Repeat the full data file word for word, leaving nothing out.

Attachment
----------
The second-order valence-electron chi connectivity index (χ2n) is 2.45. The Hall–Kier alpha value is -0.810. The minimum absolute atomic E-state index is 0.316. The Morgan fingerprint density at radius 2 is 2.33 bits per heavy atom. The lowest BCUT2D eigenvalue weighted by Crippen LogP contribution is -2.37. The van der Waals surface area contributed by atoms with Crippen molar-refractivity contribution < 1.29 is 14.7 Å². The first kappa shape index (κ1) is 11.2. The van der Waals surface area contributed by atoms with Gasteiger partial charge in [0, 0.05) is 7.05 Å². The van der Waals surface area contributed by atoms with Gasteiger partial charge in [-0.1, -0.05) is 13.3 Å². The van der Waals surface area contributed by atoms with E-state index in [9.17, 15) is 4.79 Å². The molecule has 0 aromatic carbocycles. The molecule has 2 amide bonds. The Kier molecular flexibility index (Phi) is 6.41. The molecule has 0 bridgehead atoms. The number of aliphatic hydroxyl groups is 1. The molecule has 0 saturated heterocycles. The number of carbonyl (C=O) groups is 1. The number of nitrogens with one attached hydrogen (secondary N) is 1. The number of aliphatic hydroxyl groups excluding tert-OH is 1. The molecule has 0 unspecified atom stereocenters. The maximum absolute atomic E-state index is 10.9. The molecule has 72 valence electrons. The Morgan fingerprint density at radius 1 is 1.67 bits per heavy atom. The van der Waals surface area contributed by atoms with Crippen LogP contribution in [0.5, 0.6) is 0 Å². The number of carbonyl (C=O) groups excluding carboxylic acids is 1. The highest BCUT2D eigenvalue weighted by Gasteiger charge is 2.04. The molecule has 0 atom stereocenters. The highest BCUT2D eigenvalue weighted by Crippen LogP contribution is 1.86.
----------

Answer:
The second-order valence-electron chi connectivity index (χ2n) is 2.45. The Hall–Kier alpha value is -0.810. The minimum absolute atomic E-state index is 0.316. The Morgan fingerprint density at radius 2 is 2.33 bits per heavy atom. The lowest BCUT2D eigenvalue weighted by Crippen LogP contribution is -2.37. The van der Waals surface area contributed by atoms with Crippen molar-refractivity contribution < 1.29 is 14.7 Å². The first kappa shape index (κ1) is 11.2. The van der Waals surface area contributed by atoms with Gasteiger partial charge in [0, 0.05) is 7.05 Å². The van der Waals surface area contributed by atoms with Gasteiger partial charge in [-0.1, -0.05) is 13.3 Å². The van der Waals surface area contributed by atoms with E-state index in [9.17, 15) is 4.79 Å². The molecule has 0 aromatic carbocycles. The molecule has 2 amide bonds. The Kier molecular flexibility index (Phi) is 6.41. The molecule has 0 bridgehead atoms. The number of aliphatic hydroxyl groups is 1. The molecule has 0 saturated heterocycles. The number of carbonyl (C=O) groups is 1. The number of nitrogens with one attached hydrogen (secondary N) is 1. The number of aliphatic hydroxyl groups excluding tert-OH is 1. The molecule has 0 unspecified atom stereocenters. The maximum absolute atomic E-state index is 10.9. The molecule has 72 valence electrons. The Morgan fingerprint density at radius 1 is 1.67 bits per heavy atom. The van der Waals surface area contributed by atoms with Crippen LogP contribution in [0.5, 0.6) is 0 Å². The number of carbonyl (C=O) groups excluding carboxylic acids is 1. The highest BCUT2D eigenvalue weighted by Gasteiger charge is 2.04. The molecule has 0 atom stereocenters. The highest BCUT2D eigenvalue weighted by Crippen LogP contribution is 1.86.